Genetic tumor adaptation to kinase inhibitors
This group belongs to the UMR 981 - Molecular predictors and new targets in oncology
‘Precision medicine’ is based on the selection of therapeutic agents for each individual patient based on the mutations, translocations and copy number variations of genes identified in their cancer cells. Targeted therapies inhibiting specifically these oncogenes improve dramatically the patients’ outcome but cancer cells have an intriguingly strong capacity of adaptation limiting the long term benefit of these new treatments. Our project aims to elucidate the molecular mechanisms by which cancer cells escape targeted therapies and identify a way to overcome this resistance.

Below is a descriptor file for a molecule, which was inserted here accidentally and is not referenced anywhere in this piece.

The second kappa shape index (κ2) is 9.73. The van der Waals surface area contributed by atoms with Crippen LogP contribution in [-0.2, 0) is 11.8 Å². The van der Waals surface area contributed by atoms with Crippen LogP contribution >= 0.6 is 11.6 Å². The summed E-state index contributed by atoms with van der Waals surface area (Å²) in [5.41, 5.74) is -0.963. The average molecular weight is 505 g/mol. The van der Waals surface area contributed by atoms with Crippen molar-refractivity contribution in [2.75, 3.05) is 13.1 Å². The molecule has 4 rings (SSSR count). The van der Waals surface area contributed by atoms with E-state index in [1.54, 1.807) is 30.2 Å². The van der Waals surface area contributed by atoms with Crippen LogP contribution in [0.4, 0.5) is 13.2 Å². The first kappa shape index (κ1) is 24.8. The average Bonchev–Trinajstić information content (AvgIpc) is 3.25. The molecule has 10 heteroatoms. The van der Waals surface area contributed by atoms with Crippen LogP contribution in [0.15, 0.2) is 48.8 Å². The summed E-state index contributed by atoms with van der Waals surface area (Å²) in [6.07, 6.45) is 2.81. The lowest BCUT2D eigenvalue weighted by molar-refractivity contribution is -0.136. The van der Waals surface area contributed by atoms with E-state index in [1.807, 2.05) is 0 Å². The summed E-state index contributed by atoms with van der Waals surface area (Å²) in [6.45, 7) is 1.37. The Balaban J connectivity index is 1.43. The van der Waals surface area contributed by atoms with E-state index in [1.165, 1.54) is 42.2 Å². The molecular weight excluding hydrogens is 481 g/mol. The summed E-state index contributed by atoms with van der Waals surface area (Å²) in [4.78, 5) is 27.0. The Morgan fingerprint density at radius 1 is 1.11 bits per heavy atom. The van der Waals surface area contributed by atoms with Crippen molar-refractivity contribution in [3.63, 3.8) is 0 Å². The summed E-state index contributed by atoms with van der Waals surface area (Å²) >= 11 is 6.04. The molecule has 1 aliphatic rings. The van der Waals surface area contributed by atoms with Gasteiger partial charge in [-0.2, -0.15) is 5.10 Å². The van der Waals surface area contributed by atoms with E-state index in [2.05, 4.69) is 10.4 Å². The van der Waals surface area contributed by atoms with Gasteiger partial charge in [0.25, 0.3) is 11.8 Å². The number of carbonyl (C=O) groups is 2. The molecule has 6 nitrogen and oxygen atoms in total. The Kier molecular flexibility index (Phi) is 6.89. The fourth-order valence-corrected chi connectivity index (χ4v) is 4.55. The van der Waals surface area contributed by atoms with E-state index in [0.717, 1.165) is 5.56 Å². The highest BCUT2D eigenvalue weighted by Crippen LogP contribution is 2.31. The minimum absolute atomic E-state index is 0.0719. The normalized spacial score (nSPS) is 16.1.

The team studies the mechanisms of resistance to targeted therapies in solid cancers. Linked to the clinical trial MATCH-R allowing collection of repeated biopsies in patients treated with ALK, ROS1, RET, EGFR, BRAF, FGFR inhibitors we elucidate the mechanisms allowing cancer cells to adapt to kinase inhibitors and establish new laboratory models. Also, the resistance of tumor cells to targeted therapy can be acquired through biological processes involving a “drug-tolerant” state. We aim to identify epigenetic modifiers of persistence to help preventing the appearance of resistance in the first place, thereby offering novel therapeutic strategies to treat cancer.